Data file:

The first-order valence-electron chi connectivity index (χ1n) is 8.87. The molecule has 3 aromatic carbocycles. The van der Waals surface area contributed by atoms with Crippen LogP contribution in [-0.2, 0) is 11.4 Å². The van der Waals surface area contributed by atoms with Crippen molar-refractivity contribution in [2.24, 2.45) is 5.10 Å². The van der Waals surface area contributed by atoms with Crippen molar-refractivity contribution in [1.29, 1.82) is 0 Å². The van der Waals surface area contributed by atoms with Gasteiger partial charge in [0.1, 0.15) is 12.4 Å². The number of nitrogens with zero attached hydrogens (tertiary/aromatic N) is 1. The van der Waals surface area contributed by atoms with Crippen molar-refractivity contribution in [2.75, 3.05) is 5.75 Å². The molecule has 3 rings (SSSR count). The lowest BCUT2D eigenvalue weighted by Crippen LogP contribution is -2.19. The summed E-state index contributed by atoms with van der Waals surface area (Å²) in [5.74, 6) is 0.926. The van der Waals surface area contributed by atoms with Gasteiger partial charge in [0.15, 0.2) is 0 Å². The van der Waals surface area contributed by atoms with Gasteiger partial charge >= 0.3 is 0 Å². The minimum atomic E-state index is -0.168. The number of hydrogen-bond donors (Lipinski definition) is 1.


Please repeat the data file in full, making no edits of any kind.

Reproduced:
The first-order valence-electron chi connectivity index (χ1n) is 8.87. The molecule has 3 aromatic carbocycles. The van der Waals surface area contributed by atoms with Crippen LogP contribution in [-0.2, 0) is 11.4 Å². The van der Waals surface area contributed by atoms with Crippen molar-refractivity contribution in [2.24, 2.45) is 5.10 Å². The van der Waals surface area contributed by atoms with Crippen molar-refractivity contribution in [1.29, 1.82) is 0 Å². The van der Waals surface area contributed by atoms with Gasteiger partial charge in [0.1, 0.15) is 12.4 Å². The number of nitrogens with zero attached hydrogens (tertiary/aromatic N) is 1. The van der Waals surface area contributed by atoms with Crippen molar-refractivity contribution in [2.75, 3.05) is 5.75 Å². The molecule has 3 rings (SSSR count). The lowest BCUT2D eigenvalue weighted by Crippen LogP contribution is -2.19. The summed E-state index contributed by atoms with van der Waals surface area (Å²) in [5.74, 6) is 0.926. The van der Waals surface area contributed by atoms with Gasteiger partial charge in [0.15, 0.2) is 0 Å². The van der Waals surface area contributed by atoms with Gasteiger partial charge >= 0.3 is 0 Å². The minimum atomic E-state index is -0.168. The number of hydrogen-bond donors (Lipinski definition) is 1.